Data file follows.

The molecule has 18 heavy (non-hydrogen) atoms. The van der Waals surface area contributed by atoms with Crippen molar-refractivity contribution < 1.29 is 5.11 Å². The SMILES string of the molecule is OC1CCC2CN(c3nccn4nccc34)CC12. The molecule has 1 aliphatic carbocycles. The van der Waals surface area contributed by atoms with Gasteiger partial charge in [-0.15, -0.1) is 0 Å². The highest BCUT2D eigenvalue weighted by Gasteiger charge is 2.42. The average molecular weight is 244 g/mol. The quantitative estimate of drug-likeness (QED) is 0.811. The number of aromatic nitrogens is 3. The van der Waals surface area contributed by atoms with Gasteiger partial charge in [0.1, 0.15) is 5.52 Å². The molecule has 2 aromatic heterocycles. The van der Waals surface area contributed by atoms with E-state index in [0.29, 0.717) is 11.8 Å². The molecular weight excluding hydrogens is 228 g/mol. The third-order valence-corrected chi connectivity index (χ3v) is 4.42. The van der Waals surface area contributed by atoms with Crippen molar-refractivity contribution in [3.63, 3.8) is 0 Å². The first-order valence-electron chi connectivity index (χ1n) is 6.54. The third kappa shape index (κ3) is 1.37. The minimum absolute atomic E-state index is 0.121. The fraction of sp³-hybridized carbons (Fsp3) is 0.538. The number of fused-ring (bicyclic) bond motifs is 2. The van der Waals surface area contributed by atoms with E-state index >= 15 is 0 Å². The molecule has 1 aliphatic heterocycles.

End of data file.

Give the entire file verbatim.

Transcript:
The molecule has 18 heavy (non-hydrogen) atoms. The van der Waals surface area contributed by atoms with Crippen molar-refractivity contribution < 1.29 is 5.11 Å². The SMILES string of the molecule is OC1CCC2CN(c3nccn4nccc34)CC12. The molecule has 1 aliphatic carbocycles. The van der Waals surface area contributed by atoms with Gasteiger partial charge in [-0.15, -0.1) is 0 Å². The highest BCUT2D eigenvalue weighted by Gasteiger charge is 2.42. The average molecular weight is 244 g/mol. The quantitative estimate of drug-likeness (QED) is 0.811. The number of aromatic nitrogens is 3. The van der Waals surface area contributed by atoms with Gasteiger partial charge in [0.1, 0.15) is 5.52 Å². The molecule has 2 aromatic heterocycles. The van der Waals surface area contributed by atoms with E-state index in [0.29, 0.717) is 11.8 Å². The molecular weight excluding hydrogens is 228 g/mol. The third-order valence-corrected chi connectivity index (χ3v) is 4.42. The van der Waals surface area contributed by atoms with Crippen molar-refractivity contribution in [3.63, 3.8) is 0 Å². The first-order valence-electron chi connectivity index (χ1n) is 6.54. The third kappa shape index (κ3) is 1.37. The minimum absolute atomic E-state index is 0.121. The fraction of sp³-hybridized carbons (Fsp3) is 0.538. The number of fused-ring (bicyclic) bond motifs is 2. The van der Waals surface area contributed by atoms with E-state index >= 15 is 0 Å². The molecule has 1 aliphatic heterocycles.